You are a mandated reporter if you are one of the following:
Human Service Worker
Reporting does NOT require PROOF that child abuse or neglect has occurred. Incidents are to be reported as soon as they are suspected. Waiting for proof may involve grave risk to the child and impede services to the family. Witnesses to child abuse and neglect are rare. Professional judgment and knowledge should be used to evaluate any suspicion.
Please note that effective October 1, 2016, if a local department has reason to believe that a mandated reporter knowingly failed to make a report of suspected abuse or neglect of a child, the local department must file a complaint with the appropriate licensing board or employer of the mandated reporter. Anyone making a “good faith” report is immune from civil liability and criminal penalty.
Mandated reporters are required to notify the local department of social services or the appropriate law enforcement agency about suspected cases of child abuse or neglect as soon as possible. Reporting form DHR/SSA 180 must be completed within 48 hours following the verbal report. The verbal report should be made immediately upon the reporter having a suspicion that child abuse or neglect has occurred. Please select the local department of social services for the jurisdiction where you believe the incident(s) occurred to make a report. A copy of the form must also be provided to the local State’s Attorney’s office.
If the reporter is employed in a hospital, public health agency, child care institution, school, detention facility or similar institution, the staff shall immediately notify the head of the institution or their designee (Family Law, § 5-704 (a)(2). Notification of the institution head does not substitute for the staff member’s need to call the local department of social services and complete the form 180 and notify the State’s Attorney’s office.
Oral and written reports must contain:
The name, age, and home address of the child;
The name and home address of the child’s parent or party responsible for the child’s care;
The whereabouts of the child;
The nature and extent of the abuse or neglect of the child;
Any evidence or information available to the reporter concerning possible previous instances of abuse or neglect and;
Any evidence or information that would help to determine the cause of the suspected abuse or neglect;
The identity of any individual responsible for the abuse or neglect;
Any observable, identifiable and substantial impairment of a child’s mental or psychological ability function
The intake worker will request additional information in order to obtain the most comprehensive and complete information possible to inform decision making and subsequent agency action. Because Child Protective Services seeks to affect both safety and change, information on the family’s strengths as well as needs will be requested.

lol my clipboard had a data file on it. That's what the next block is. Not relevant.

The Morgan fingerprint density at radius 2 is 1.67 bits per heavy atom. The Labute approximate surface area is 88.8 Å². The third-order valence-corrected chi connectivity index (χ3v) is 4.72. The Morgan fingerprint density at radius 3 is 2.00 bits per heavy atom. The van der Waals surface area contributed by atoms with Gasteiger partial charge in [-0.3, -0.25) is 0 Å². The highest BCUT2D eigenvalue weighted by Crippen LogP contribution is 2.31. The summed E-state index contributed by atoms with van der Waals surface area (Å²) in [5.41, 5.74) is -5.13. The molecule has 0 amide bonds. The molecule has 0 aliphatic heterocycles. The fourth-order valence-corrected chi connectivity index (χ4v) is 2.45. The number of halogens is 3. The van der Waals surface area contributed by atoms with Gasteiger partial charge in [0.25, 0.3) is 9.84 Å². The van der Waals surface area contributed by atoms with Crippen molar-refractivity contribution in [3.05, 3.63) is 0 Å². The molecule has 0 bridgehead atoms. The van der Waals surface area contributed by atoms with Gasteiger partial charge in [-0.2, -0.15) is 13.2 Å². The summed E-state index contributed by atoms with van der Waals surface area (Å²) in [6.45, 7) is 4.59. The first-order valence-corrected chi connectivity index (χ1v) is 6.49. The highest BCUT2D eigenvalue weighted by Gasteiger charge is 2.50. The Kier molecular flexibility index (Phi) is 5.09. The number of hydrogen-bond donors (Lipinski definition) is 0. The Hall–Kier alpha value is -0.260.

Information contained in records or reports concerning child abuse or neglect is protected. Federal and State laws restrict the circumstances under which information contained in records and reports may be disclosed. Mandated reporters and local department staff must comply with Maryland confidentiality laws provided in Family Law Article §5-707 and the Human Services Article §§1-201-1-203, Annotated Code of Maryland when asked to disclose or discuss any information contained in records concerning child abuse and neglect.
There are two Maryland laws (Health General Article 4-306, and the Family Law Article §5-711) pertaining to the disclosure of medical records, including mental health records to local departments of social services. (Health General Article, 4-306 went in effect July 1, 1991. The Family Law Article 5-711 went in effect July 1, 1987).
Health General Article 4-306
The law mandates that health care providers disclose information from medical records concerning any person (child or adult) who is being assessed as part of a protective services response or to whom services are being provided. Information is to be shared upon request to the local department of social services representative providing the protective services. The law governs medical records including mental health records.
Family Law Article 5-711
The law mandates that as needed by the local department as part of its child protective services response or in order for the department to provide appropriate services in the best interests of the child who is the subject of a report of child abuse or neglect; copies of the child’s medical records be provided, upon request from any provider of medical care.